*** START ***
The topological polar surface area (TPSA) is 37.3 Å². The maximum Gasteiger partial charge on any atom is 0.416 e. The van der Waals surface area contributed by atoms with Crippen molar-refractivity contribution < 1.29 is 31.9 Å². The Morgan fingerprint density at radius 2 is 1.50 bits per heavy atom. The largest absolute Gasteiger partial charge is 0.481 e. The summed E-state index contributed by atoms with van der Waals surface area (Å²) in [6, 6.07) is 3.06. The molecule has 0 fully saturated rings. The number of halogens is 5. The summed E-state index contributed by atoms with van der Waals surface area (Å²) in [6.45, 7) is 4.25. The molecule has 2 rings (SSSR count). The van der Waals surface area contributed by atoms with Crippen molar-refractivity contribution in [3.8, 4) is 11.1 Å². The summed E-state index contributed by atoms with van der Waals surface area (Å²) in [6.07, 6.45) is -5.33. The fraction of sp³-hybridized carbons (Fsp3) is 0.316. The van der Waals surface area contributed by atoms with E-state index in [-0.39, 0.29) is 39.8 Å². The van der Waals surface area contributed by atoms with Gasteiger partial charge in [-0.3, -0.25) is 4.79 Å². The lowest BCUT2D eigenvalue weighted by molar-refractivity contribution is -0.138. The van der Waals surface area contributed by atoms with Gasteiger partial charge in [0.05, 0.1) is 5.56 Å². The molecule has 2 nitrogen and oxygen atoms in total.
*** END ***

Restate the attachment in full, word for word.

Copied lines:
The topological polar surface area (TPSA) is 37.3 Å². The maximum Gasteiger partial charge on any atom is 0.416 e. The van der Waals surface area contributed by atoms with Crippen molar-refractivity contribution < 1.29 is 31.9 Å². The Morgan fingerprint density at radius 2 is 1.50 bits per heavy atom. The largest absolute Gasteiger partial charge is 0.481 e. The summed E-state index contributed by atoms with van der Waals surface area (Å²) in [6, 6.07) is 3.06. The molecule has 0 fully saturated rings. The number of halogens is 5. The summed E-state index contributed by atoms with van der Waals surface area (Å²) in [6.45, 7) is 4.25. The molecule has 2 rings (SSSR count). The van der Waals surface area contributed by atoms with Crippen molar-refractivity contribution in [3.8, 4) is 11.1 Å². The summed E-state index contributed by atoms with van der Waals surface area (Å²) in [6.07, 6.45) is -5.33. The fraction of sp³-hybridized carbons (Fsp3) is 0.316. The van der Waals surface area contributed by atoms with E-state index in [-0.39, 0.29) is 39.8 Å². The van der Waals surface area contributed by atoms with Gasteiger partial charge in [-0.3, -0.25) is 4.79 Å². The lowest BCUT2D eigenvalue weighted by molar-refractivity contribution is -0.138. The van der Waals surface area contributed by atoms with Gasteiger partial charge in [0.05, 0.1) is 5.56 Å². The molecule has 2 nitrogen and oxygen atoms in total.